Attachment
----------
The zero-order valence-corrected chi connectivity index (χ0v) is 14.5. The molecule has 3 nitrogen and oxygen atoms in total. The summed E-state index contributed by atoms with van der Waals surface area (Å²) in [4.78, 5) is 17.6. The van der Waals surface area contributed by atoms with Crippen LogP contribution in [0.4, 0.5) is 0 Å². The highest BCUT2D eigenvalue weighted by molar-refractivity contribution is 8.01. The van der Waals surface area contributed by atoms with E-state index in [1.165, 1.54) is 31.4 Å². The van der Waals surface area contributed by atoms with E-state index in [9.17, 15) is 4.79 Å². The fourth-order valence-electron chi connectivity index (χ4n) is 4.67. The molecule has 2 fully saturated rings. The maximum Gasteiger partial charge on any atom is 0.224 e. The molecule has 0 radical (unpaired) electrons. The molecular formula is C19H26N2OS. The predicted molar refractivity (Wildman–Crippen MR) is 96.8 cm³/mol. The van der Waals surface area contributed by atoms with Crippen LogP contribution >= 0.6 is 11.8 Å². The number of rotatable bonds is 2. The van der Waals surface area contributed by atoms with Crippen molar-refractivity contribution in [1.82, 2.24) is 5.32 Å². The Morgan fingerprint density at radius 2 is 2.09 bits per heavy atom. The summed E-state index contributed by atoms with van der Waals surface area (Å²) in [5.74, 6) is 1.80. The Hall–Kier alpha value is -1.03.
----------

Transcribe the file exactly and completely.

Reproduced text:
The zero-order valence-corrected chi connectivity index (χ0v) is 14.5. The molecule has 3 nitrogen and oxygen atoms in total. The summed E-state index contributed by atoms with van der Waals surface area (Å²) in [4.78, 5) is 17.6. The van der Waals surface area contributed by atoms with Crippen LogP contribution in [0.4, 0.5) is 0 Å². The highest BCUT2D eigenvalue weighted by molar-refractivity contribution is 8.01. The van der Waals surface area contributed by atoms with E-state index in [1.165, 1.54) is 31.4 Å². The van der Waals surface area contributed by atoms with E-state index in [9.17, 15) is 4.79 Å². The fourth-order valence-electron chi connectivity index (χ4n) is 4.67. The molecule has 2 fully saturated rings. The maximum Gasteiger partial charge on any atom is 0.224 e. The molecule has 0 radical (unpaired) electrons. The molecular formula is C19H26N2OS. The predicted molar refractivity (Wildman–Crippen MR) is 96.8 cm³/mol. The van der Waals surface area contributed by atoms with Crippen LogP contribution >= 0.6 is 11.8 Å². The number of rotatable bonds is 2. The van der Waals surface area contributed by atoms with Crippen molar-refractivity contribution in [1.82, 2.24) is 5.32 Å². The Morgan fingerprint density at radius 2 is 2.09 bits per heavy atom. The summed E-state index contributed by atoms with van der Waals surface area (Å²) in [5.74, 6) is 1.80. The Hall–Kier alpha value is -1.03.